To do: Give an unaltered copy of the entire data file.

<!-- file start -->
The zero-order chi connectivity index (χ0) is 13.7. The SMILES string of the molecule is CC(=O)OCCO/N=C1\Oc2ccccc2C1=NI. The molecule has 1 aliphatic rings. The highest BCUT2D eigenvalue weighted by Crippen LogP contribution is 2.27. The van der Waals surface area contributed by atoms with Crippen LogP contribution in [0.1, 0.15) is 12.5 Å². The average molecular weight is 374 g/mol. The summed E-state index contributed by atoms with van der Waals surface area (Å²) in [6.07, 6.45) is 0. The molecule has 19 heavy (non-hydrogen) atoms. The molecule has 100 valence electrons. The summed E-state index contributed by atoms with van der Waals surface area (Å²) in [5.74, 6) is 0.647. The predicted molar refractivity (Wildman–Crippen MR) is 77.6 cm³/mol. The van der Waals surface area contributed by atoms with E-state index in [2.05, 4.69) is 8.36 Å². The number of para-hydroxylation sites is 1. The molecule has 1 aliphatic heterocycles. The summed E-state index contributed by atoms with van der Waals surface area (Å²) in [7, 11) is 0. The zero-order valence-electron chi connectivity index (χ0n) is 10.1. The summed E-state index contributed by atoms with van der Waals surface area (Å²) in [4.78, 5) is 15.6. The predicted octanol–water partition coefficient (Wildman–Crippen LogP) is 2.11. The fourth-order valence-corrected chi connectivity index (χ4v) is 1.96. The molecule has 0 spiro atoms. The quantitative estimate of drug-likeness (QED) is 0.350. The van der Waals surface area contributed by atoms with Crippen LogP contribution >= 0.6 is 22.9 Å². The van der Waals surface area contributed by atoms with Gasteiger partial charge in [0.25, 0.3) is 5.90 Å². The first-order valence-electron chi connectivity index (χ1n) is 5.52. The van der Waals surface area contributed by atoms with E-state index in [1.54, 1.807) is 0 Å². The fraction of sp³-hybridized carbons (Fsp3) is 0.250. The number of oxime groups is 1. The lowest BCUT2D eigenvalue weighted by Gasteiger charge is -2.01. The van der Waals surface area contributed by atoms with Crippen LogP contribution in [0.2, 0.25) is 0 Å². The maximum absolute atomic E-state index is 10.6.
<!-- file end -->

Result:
The zero-order chi connectivity index (χ0) is 13.7. The SMILES string of the molecule is CC(=O)OCCO/N=C1\Oc2ccccc2C1=NI. The molecule has 1 aliphatic rings. The highest BCUT2D eigenvalue weighted by Crippen LogP contribution is 2.27. The van der Waals surface area contributed by atoms with Crippen LogP contribution in [0.1, 0.15) is 12.5 Å². The average molecular weight is 374 g/mol. The summed E-state index contributed by atoms with van der Waals surface area (Å²) in [6.07, 6.45) is 0. The molecule has 19 heavy (non-hydrogen) atoms. The molecule has 100 valence electrons. The summed E-state index contributed by atoms with van der Waals surface area (Å²) in [5.74, 6) is 0.647. The predicted molar refractivity (Wildman–Crippen MR) is 77.6 cm³/mol. The van der Waals surface area contributed by atoms with E-state index in [2.05, 4.69) is 8.36 Å². The number of para-hydroxylation sites is 1. The molecule has 1 aliphatic heterocycles. The summed E-state index contributed by atoms with van der Waals surface area (Å²) in [7, 11) is 0. The zero-order valence-electron chi connectivity index (χ0n) is 10.1. The summed E-state index contributed by atoms with van der Waals surface area (Å²) in [4.78, 5) is 15.6. The predicted octanol–water partition coefficient (Wildman–Crippen LogP) is 2.11. The fourth-order valence-corrected chi connectivity index (χ4v) is 1.96. The molecule has 0 spiro atoms. The quantitative estimate of drug-likeness (QED) is 0.350. The van der Waals surface area contributed by atoms with Crippen LogP contribution >= 0.6 is 22.9 Å². The van der Waals surface area contributed by atoms with Gasteiger partial charge in [0.25, 0.3) is 5.90 Å². The first-order valence-electron chi connectivity index (χ1n) is 5.52. The van der Waals surface area contributed by atoms with E-state index in [1.54, 1.807) is 0 Å². The fraction of sp³-hybridized carbons (Fsp3) is 0.250. The number of oxime groups is 1. The lowest BCUT2D eigenvalue weighted by Gasteiger charge is -2.01. The van der Waals surface area contributed by atoms with Crippen LogP contribution in [0.2, 0.25) is 0 Å². The maximum absolute atomic E-state index is 10.6.